## Correlating Centrality Measures There exists numerous centrality measures that can be applied to a graph in order to rank its vertices according to how “centrally located” they are. Such measures are generally defined as:

`centralityx: G → ℝ+|V|`

A centrality measure will map (`→`) a graph (`G`) to a positive real number vector/array (`ℝ+`) of size `|V|`. The resultant vector contains the “centrality” score for each vertex in the graph — `Map<Vertex,Double>`.

Five common centrality measures are presented in the table below. Along with each measure is the means by which the measure is calculated. Degree-based centralities are founded on the degree of a vertex and for PageRank and eigenvector centrality, in a recursive manner, on the degree of its adjacent vertices. Closeness and betweenness centrality are geodesic-based centralities which leverage shortest paths through a graph in their calculation and thus, are not based on vertex degree — though in many situations, recursively defined degrees and shortest paths can be and often are correlated. Finally, for each metric, the computational complexity is provided denoting the time cost of executing the measure against a graph, where `|V|` and `|E|` are the size of the graph’s vertex and edge sets, respectively.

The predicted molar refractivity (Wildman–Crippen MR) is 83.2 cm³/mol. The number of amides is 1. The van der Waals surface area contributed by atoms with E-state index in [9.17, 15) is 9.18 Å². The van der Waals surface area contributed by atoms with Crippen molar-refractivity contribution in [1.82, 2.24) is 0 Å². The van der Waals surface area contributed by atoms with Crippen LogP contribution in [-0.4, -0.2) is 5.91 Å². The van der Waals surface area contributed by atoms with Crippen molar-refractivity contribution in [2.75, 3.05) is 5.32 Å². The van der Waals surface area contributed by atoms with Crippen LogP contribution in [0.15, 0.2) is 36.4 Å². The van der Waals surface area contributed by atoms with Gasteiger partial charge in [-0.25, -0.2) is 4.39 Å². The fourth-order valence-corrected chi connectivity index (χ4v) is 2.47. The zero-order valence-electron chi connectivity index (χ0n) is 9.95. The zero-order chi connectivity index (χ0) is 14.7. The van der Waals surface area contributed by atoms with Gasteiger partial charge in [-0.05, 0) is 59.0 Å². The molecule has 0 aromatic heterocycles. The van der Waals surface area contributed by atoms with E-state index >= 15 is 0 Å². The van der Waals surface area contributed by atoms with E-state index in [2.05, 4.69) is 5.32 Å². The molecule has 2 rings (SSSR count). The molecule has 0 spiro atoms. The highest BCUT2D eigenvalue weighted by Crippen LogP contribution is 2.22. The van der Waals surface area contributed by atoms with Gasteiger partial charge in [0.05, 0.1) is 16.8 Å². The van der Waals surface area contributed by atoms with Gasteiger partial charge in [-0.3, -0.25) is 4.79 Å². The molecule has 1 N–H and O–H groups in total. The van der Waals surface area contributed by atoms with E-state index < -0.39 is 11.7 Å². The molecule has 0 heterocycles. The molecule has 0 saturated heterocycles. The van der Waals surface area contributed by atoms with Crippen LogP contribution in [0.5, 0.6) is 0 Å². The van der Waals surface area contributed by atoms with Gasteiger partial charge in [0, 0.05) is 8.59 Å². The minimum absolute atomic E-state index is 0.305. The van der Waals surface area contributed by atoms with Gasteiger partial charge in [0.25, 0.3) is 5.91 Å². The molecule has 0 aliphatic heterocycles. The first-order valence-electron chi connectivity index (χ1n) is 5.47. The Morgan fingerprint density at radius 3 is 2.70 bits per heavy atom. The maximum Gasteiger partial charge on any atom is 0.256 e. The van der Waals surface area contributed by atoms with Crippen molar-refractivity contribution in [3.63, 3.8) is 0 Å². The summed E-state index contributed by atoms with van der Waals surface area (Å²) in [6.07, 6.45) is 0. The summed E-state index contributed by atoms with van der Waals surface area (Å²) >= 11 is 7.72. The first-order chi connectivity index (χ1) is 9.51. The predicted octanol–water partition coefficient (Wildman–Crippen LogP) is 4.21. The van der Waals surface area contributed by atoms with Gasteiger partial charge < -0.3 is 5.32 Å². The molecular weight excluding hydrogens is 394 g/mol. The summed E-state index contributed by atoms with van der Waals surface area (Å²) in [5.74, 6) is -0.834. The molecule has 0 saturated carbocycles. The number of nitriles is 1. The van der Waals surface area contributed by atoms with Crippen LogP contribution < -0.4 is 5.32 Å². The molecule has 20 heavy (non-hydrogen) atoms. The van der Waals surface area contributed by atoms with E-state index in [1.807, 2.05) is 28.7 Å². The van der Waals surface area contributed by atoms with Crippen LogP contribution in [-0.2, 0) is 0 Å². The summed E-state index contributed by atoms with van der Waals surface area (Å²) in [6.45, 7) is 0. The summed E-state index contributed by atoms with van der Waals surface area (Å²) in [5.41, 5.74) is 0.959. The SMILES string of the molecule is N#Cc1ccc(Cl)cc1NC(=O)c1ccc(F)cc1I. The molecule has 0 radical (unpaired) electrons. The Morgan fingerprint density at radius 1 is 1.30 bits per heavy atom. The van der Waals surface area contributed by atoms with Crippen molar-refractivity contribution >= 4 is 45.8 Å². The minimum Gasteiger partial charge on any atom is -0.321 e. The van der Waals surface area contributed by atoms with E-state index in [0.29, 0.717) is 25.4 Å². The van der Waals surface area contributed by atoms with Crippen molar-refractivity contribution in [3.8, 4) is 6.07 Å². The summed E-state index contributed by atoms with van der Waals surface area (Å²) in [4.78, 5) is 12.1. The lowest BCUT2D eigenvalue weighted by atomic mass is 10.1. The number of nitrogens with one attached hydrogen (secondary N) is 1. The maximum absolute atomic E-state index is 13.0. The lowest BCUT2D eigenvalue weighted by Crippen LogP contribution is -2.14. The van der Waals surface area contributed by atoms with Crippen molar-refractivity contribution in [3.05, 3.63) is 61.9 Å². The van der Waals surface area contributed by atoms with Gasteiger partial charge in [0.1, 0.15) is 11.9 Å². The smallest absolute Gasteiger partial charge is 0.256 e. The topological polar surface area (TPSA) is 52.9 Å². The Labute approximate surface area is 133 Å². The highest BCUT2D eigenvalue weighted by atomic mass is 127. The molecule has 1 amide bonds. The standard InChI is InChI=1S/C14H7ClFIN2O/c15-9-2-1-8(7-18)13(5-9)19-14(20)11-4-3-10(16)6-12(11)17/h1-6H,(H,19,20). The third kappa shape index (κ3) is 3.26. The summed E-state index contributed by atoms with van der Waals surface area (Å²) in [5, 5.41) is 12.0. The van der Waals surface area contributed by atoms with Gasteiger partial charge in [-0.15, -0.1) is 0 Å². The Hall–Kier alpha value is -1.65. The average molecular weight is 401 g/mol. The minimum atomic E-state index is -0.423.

Centrality Measure Topological Aspect Computational Complexity Degree Centrality Degree-Based `𝒪(|V|)` PageRank Centrality Degree-Based `𝒪(|V|+|E|)` Eigenvector Centrality Degree-Based `𝒪(|V|+|E|)` Closeness Centrality Geodesic-Based `𝒪(|V|*(|V|+|E|))` Betweenness Centrality Geodesic-Based `𝒪(|V|3)` ### Understanding the Complexity of Betweenness Centrality

The betweenness centrality of vertex `v` is defined as where `σst` is the number of shortest paths between vertex `s` and vertex `t` and `σ(v)st` is the number of those paths that contain vertex `v`. As such, it is not possible to compute betweenness centrality without first computing the shortest paths between all pairs of vertices. The Floyd-Warshall algorithm computes all pairs shortest paths on weighted graphs and has a cubic runtime because it computes the shortest paths for a subgraph of size `n << |V|` and then adds a single vertex and adjusts. Adding the vertex takes `𝒪(|V|2)` time as it must check every pair of vertices in the subgraph to see if a new shortest path exists through the recently added vertex. This is done `|V|`-times and thus, `𝒪(|V|2) * 𝒪(|V|) = 𝒪(|V|3)`.